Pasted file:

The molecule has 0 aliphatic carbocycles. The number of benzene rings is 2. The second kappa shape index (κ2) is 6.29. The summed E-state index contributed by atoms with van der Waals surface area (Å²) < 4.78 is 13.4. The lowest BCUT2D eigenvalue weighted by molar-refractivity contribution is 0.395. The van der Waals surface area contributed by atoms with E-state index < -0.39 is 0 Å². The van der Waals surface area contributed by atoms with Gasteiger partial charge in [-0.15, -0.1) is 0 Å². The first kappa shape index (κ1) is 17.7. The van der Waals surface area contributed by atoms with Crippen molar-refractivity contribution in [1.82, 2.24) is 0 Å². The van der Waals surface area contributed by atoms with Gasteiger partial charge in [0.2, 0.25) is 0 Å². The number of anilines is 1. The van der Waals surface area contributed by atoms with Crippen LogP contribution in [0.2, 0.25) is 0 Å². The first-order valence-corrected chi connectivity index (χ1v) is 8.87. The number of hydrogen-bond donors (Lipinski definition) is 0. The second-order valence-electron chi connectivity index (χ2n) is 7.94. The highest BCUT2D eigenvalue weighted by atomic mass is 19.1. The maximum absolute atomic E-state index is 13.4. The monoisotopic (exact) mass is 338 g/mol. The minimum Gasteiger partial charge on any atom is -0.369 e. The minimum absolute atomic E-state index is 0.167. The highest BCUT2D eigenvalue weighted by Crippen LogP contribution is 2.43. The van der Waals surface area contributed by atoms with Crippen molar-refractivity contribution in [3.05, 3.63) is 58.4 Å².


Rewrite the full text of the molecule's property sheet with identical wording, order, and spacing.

The molecule has 0 aliphatic carbocycles. The number of benzene rings is 2. The second kappa shape index (κ2) is 6.29. The summed E-state index contributed by atoms with van der Waals surface area (Å²) < 4.78 is 13.4. The lowest BCUT2D eigenvalue weighted by molar-refractivity contribution is 0.395. The van der Waals surface area contributed by atoms with E-state index < -0.39 is 0 Å². The van der Waals surface area contributed by atoms with Gasteiger partial charge in [-0.15, -0.1) is 0 Å². The first kappa shape index (κ1) is 17.7. The van der Waals surface area contributed by atoms with Crippen molar-refractivity contribution in [1.82, 2.24) is 0 Å². The van der Waals surface area contributed by atoms with Gasteiger partial charge in [0.2, 0.25) is 0 Å². The number of anilines is 1. The van der Waals surface area contributed by atoms with Crippen LogP contribution in [0.2, 0.25) is 0 Å². The first-order valence-corrected chi connectivity index (χ1v) is 8.87. The number of hydrogen-bond donors (Lipinski definition) is 0. The second-order valence-electron chi connectivity index (χ2n) is 7.94. The highest BCUT2D eigenvalue weighted by atomic mass is 19.1. The maximum absolute atomic E-state index is 13.4. The monoisotopic (exact) mass is 338 g/mol. The minimum Gasteiger partial charge on any atom is -0.369 e. The minimum absolute atomic E-state index is 0.167. The highest BCUT2D eigenvalue weighted by Crippen LogP contribution is 2.43. The van der Waals surface area contributed by atoms with Crippen molar-refractivity contribution in [3.05, 3.63) is 58.4 Å².